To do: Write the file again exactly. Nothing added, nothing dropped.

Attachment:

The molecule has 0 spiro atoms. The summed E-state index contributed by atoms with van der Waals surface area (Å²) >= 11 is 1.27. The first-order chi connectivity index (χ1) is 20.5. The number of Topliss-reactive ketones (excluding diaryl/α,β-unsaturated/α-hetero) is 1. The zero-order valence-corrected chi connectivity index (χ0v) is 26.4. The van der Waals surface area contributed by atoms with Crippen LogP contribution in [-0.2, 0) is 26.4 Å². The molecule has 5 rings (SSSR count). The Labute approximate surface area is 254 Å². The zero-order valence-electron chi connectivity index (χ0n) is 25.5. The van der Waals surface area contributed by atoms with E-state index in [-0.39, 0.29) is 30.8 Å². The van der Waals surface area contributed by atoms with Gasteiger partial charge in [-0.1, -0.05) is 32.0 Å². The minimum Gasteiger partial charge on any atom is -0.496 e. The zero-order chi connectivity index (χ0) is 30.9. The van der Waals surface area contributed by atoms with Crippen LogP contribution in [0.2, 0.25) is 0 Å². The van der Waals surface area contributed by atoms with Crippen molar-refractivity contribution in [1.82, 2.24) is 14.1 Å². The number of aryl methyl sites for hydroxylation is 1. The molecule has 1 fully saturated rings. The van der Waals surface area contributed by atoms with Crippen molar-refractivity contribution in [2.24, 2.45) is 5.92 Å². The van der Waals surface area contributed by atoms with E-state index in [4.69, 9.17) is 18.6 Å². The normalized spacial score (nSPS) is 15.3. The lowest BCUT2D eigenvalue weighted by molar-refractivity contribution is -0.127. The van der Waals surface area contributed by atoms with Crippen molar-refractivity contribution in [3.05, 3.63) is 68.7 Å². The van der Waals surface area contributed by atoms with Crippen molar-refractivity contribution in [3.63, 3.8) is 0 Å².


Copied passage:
The molecule has 0 spiro atoms. The summed E-state index contributed by atoms with van der Waals surface area (Å²) >= 11 is 1.27. The first-order chi connectivity index (χ1) is 20.5. The number of Topliss-reactive ketones (excluding diaryl/α,β-unsaturated/α-hetero) is 1. The zero-order valence-corrected chi connectivity index (χ0v) is 26.4. The van der Waals surface area contributed by atoms with Crippen LogP contribution in [-0.2, 0) is 26.4 Å². The molecule has 5 rings (SSSR count). The Labute approximate surface area is 254 Å². The zero-order valence-electron chi connectivity index (χ0n) is 25.5. The van der Waals surface area contributed by atoms with E-state index in [-0.39, 0.29) is 30.8 Å². The van der Waals surface area contributed by atoms with Gasteiger partial charge in [-0.1, -0.05) is 32.0 Å². The minimum Gasteiger partial charge on any atom is -0.496 e. The zero-order chi connectivity index (χ0) is 30.9. The van der Waals surface area contributed by atoms with Crippen LogP contribution in [0.2, 0.25) is 0 Å². The van der Waals surface area contributed by atoms with Crippen molar-refractivity contribution in [1.82, 2.24) is 14.1 Å². The number of aryl methyl sites for hydroxylation is 1. The molecule has 1 fully saturated rings. The van der Waals surface area contributed by atoms with Crippen molar-refractivity contribution in [2.24, 2.45) is 5.92 Å². The van der Waals surface area contributed by atoms with E-state index in [4.69, 9.17) is 18.6 Å². The normalized spacial score (nSPS) is 15.3. The lowest BCUT2D eigenvalue weighted by molar-refractivity contribution is -0.127. The van der Waals surface area contributed by atoms with Crippen molar-refractivity contribution in [3.05, 3.63) is 68.7 Å². The van der Waals surface area contributed by atoms with Crippen molar-refractivity contribution in [3.63, 3.8) is 0 Å².